On September 11, 1966, the Stones were among the guests for Sullivan’s season-opening show. Heedless of their superstar status, Ed ruled them with an iron hand, demanding that the members wash their hair before going on. But they were rebellious rock stars, too, and so they refused Ed’s edict to stay in the theater between the dress rehearsal and the live show. They ended up having to escape from a mob of fans in the street before performing “Paint It Black, “Have You Seen Your Mother Baby,” and “Lady Jane.” Sullivan told the audience, “You’re screaming much better this year.”
So: after four appearances on The Ed Sullivan Show, and with a firm understanding of both the show’s value to them and the quirks of its host, you might think the Stones would cruise through later appearances without a hitch. But their January 15, 1967, appearance was the most rebellious of all. On that night, Sullivan did not want the Stones to sing the title line of their hit, “let’s spend the night together.” He told them to sing “let’s spend some time together” instead. Jagger agreed, but was annoyed when the show’s talent coordinators kept reminding him about it during the dress rehearsal. On the air that night, he did as he was told, but he exaggerated the line and rolled his eyes as he sang it.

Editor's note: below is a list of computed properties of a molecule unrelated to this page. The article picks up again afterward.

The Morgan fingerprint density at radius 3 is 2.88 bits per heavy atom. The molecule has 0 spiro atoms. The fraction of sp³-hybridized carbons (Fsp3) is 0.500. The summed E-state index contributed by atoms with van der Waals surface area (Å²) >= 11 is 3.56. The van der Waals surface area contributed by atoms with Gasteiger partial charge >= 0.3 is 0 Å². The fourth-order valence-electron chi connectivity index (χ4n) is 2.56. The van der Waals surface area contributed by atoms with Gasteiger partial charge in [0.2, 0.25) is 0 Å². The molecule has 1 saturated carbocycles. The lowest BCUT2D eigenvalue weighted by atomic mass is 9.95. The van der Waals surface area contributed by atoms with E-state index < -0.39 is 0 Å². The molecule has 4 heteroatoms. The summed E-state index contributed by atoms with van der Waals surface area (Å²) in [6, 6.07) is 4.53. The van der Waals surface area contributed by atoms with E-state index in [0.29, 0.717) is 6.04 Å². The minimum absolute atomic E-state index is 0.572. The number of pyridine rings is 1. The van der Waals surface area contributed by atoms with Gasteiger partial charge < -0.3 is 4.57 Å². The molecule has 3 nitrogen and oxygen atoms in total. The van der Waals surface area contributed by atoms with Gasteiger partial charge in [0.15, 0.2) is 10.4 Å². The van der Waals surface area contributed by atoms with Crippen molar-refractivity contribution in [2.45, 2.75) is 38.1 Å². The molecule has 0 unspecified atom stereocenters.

(It’s often said that Mick agreed to sing the altered lyric, but then sang the original lyric on the air. Not true. That was Jim Morrison on “Light My Fire,” eight months later.)